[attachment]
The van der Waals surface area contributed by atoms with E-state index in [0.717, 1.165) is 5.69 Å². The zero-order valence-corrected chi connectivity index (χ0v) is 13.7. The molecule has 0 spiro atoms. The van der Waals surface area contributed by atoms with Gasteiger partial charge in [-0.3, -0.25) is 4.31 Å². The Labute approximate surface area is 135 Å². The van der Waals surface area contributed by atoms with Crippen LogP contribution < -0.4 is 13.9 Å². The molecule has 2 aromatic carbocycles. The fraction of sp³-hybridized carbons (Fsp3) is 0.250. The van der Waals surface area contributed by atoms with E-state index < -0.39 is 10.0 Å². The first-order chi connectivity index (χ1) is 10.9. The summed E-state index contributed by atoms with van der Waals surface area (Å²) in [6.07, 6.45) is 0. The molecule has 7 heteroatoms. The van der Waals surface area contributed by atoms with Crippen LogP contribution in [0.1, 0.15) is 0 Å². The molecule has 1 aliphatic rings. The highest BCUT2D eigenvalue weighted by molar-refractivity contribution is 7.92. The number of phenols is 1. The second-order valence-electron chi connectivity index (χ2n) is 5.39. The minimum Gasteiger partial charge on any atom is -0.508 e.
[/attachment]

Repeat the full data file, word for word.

The van der Waals surface area contributed by atoms with E-state index in [0.717, 1.165) is 5.69 Å². The zero-order valence-corrected chi connectivity index (χ0v) is 13.7. The molecule has 0 spiro atoms. The van der Waals surface area contributed by atoms with Gasteiger partial charge in [-0.3, -0.25) is 4.31 Å². The Labute approximate surface area is 135 Å². The van der Waals surface area contributed by atoms with Crippen LogP contribution < -0.4 is 13.9 Å². The molecule has 2 aromatic carbocycles. The fraction of sp³-hybridized carbons (Fsp3) is 0.250. The van der Waals surface area contributed by atoms with E-state index < -0.39 is 10.0 Å². The first-order chi connectivity index (χ1) is 10.9. The summed E-state index contributed by atoms with van der Waals surface area (Å²) in [6.07, 6.45) is 0. The molecule has 7 heteroatoms. The van der Waals surface area contributed by atoms with Crippen LogP contribution in [0.1, 0.15) is 0 Å². The molecule has 1 aliphatic rings. The highest BCUT2D eigenvalue weighted by molar-refractivity contribution is 7.92. The number of phenols is 1. The second-order valence-electron chi connectivity index (χ2n) is 5.39. The minimum Gasteiger partial charge on any atom is -0.508 e.